The Student News Site of Stephen Decatur High School

The Hawk

The Student News Site of Stephen Decatur High School

The Hawk

The Student News Site of Stephen Decatur High School

The Hawk


Who was the REAL Stephen Decatur?

Remembering our school’s namesake naval hero

Everyone knows our school’s name, Stephen Decatur, but among students, maybe not everyone knows who that is.

Who was Stephen Decatur? What did he do? Where was he from? And most importantly why is our school named after him?

“We honor him because he was born here. He helped solidify our country in the early days right when we were trying to establish ourselves in our own independent world and try to establish ourselves in the Atlantic,” according to SDHS history teacher Mary Hathaway.

Decatur was an American naval commodore in the late 1700s and early 1800s. He was an honorable man who helped fought for and establish our country. He fought in both of the Barbary Wars, the Quasi-War, and the War of 1812. His qualities mirror those of the Stephen Decatur High School’s principles.

This 1820 portrait of Commodor Stephen Decatur, by the artist Charles Bird King, hangs in the National Portrait Gallery in Washington, D.C.

He was born January 5, 1779, in Worcester County, in an area known as Sinepuxent. He enlisted in the Navy in 1798 and served during the Quasi-War with France from 1798-1800. It was also known as the “Pirate Wars” and was an undeclared naval war with France.

He is best known for when he and 75 sailors set a captured ship on fire in Tripoli in 1804. Only one man was injured, and he led his men calmly and pridefully. This helped the United States to win the first Barbary War that started in 1801.     

Thanks to this heroic accomplishment, Decatur was promoted to captain. He was the youngest ever to hold this rank at just 25 years old.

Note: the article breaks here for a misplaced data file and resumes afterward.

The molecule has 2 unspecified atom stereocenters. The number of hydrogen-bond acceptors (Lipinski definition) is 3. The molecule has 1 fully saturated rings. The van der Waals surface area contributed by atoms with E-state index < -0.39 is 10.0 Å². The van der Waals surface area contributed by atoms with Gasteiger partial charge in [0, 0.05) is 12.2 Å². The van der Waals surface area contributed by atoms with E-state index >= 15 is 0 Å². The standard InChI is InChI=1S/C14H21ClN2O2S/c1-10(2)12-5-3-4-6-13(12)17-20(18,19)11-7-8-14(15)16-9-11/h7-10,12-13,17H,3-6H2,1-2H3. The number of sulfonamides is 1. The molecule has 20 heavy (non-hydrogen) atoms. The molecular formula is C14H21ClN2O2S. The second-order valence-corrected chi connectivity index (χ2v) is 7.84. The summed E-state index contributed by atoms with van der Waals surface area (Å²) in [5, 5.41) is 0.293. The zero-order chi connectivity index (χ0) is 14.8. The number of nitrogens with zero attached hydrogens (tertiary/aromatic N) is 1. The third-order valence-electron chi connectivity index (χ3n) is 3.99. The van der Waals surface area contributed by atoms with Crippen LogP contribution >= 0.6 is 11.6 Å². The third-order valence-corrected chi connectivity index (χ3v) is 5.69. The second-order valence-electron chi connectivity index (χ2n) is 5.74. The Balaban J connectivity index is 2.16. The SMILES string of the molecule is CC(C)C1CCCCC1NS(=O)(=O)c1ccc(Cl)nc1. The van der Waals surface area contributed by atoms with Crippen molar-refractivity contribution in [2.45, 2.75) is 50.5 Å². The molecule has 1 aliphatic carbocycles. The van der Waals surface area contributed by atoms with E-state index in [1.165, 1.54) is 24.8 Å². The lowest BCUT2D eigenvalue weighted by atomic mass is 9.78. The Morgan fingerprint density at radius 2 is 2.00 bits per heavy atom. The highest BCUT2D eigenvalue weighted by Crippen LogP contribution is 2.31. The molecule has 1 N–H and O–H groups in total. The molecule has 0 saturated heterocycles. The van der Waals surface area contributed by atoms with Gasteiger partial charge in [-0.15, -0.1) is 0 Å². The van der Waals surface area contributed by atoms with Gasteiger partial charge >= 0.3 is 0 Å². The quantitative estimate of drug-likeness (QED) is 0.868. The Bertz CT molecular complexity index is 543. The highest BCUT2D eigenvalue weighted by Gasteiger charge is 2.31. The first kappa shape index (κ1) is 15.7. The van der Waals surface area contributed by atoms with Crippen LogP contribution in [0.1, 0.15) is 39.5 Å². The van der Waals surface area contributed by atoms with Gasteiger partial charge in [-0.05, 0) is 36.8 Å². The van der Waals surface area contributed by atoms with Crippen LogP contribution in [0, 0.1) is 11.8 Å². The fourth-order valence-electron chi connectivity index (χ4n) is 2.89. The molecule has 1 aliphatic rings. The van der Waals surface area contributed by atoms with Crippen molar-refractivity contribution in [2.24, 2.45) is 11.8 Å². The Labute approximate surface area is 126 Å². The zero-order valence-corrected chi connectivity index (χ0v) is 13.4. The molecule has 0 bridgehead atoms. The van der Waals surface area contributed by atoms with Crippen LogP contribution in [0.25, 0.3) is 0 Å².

Just before the War of 1812, he was appointed to be a commodore and was presented with a sword for his service. This means he was a commander of the Navy.

He would go on to fiught in the War of 1812 . Later, in the second Barbary War, he was a commander of the Guerrier, a ship that was captured. He dictated terms of peace in June of 1815.

Commodore Decatur was killed in 1820, in a duel with another commodore named Commodore Barron.

Decatur helped to fortify our young country in its early years, and he became a war hero.

Here at Stephen Decatur High School, we have a set of principles that students are expected to abide by: pride, achievement, respect, and responsibility. Commodore Decatur himself showed these qualities in his achievements and actions.

The real-life Stephen Decatur was prideful of his country and the work he did. He achieved many accomplishments that earned him respect. Without respect he would not have made it so far. If he was not responsible in his actions, the events that occurred may not have gone the way we know them today.

Commodore Decatur was a hero who will always be remembered in our school.

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